Aviation industry experts worry about possible Middle East investment in Nigeria's airports

EYEBROWS are being raised about the potential influx of investment into Nigeria's aviation industry from the Middle East after several Arab investors indicated an interest in taking stakes in several of the country's airports.


By far Africa's largest aviation market, Nigeria has one of the potentially most lucrative industries in the world but inadequate investment and limited infrastructural facilities have ailed the sector. With a population of 180m people and a large middle class that constantly travels, the Nigerian aviation industry has long attracted the attention of international investors and airlines.


However, recent attempts to resuscitate the sector have been frustrated, with even the Virgin chairman Richard Branson, pulling out of Nigeria in frustration. Of late though, there has been renewed interest from investors from Turkey, Saudi Arabia and Qatar, where interested parties are looking at pouring capital into several Nigerian airports.


Some stakeholders in the aviation sector, including members of the National Assembly, are, however, worried about the development. Apparently, they are bothered because of the security implication for Nigeria and the alleged northern agenda currently put forward either by coincidence or deliberately in the concession build-up.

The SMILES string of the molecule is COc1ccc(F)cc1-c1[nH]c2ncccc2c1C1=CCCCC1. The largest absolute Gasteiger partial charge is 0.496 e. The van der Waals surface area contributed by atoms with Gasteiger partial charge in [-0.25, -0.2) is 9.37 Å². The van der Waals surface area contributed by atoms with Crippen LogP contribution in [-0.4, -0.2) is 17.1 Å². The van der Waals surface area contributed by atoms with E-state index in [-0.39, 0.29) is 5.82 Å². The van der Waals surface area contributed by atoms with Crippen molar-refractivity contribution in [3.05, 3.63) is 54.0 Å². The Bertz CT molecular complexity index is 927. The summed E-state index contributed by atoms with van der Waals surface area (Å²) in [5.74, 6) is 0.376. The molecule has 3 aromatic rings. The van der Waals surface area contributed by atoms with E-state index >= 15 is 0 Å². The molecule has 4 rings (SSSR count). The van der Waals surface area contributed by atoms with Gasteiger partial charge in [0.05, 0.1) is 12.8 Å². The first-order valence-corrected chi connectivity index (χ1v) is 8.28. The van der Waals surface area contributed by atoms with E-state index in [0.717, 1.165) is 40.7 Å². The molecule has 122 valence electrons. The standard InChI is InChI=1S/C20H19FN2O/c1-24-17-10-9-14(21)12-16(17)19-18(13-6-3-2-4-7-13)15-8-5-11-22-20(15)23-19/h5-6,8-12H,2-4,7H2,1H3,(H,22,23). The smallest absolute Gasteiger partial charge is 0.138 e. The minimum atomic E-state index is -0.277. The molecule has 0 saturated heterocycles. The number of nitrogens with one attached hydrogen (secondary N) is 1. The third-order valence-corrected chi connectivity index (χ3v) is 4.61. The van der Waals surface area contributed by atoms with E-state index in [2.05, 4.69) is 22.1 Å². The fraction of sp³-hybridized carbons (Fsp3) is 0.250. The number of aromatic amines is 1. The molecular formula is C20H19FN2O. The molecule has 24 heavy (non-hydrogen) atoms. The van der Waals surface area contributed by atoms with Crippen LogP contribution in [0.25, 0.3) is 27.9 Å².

Earlier this month, the Federal Executive Council granted approval for the concession of the four international airports in Lagos, Abuja, Port Harcourt and Kano. This approval, currently being worked out by the aviation ministry is the first phase of the plan to concession all the 22 federal government-owned airports nationwide.


At one of the public hearings held last Thursday, members of the National Assembly joint committee on aviation got worried about the antecedent of a country like Turkey that has lately been embroiled in political unrest, as well as serving as a channel through which arms and ammunition were smuggled into Nigeria. While the Turkish authorities have denied having a hand in the arms-trafficking saga, aviation experts are wary of future transactions with investors with Turkish interests.


One member of a civil society organisation, who was at the hearing, said some lawmakers were of the view that if the biddings were restricted to the Middle East, then it will not get the buy-in of Nigerians who will see it as coloured by a northern and religious agenda. Aviation union members also said there were keen to prevent the airports from falling into the wrong hands, which is why they demanded to be part of the concession process.